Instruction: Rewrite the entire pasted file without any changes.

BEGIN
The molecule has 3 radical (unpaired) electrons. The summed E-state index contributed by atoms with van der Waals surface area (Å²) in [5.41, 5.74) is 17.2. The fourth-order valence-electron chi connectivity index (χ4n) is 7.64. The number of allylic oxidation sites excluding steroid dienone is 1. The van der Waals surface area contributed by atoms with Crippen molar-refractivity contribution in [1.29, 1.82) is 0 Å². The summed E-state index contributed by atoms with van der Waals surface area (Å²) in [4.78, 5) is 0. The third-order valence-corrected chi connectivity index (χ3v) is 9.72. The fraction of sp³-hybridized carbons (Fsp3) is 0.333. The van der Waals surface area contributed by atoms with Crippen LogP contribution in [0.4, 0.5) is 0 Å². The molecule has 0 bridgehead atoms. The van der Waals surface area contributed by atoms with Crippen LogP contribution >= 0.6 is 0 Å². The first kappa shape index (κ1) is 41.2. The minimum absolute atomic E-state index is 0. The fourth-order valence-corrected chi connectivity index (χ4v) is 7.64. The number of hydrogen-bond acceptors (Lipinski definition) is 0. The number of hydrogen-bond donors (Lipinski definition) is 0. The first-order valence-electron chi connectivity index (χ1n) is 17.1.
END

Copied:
The molecule has 3 radical (unpaired) electrons. The summed E-state index contributed by atoms with van der Waals surface area (Å²) in [5.41, 5.74) is 17.2. The fourth-order valence-electron chi connectivity index (χ4n) is 7.64. The number of allylic oxidation sites excluding steroid dienone is 1. The van der Waals surface area contributed by atoms with Crippen molar-refractivity contribution in [1.29, 1.82) is 0 Å². The summed E-state index contributed by atoms with van der Waals surface area (Å²) in [4.78, 5) is 0. The third-order valence-corrected chi connectivity index (χ3v) is 9.72. The fraction of sp³-hybridized carbons (Fsp3) is 0.333. The van der Waals surface area contributed by atoms with Crippen LogP contribution in [0.4, 0.5) is 0 Å². The molecule has 0 bridgehead atoms. The van der Waals surface area contributed by atoms with Crippen LogP contribution >= 0.6 is 0 Å². The first kappa shape index (κ1) is 41.2. The minimum absolute atomic E-state index is 0. The fourth-order valence-corrected chi connectivity index (χ4v) is 7.64. The number of hydrogen-bond acceptors (Lipinski definition) is 0. The number of hydrogen-bond donors (Lipinski definition) is 0. The first-order valence-electron chi connectivity index (χ1n) is 17.1.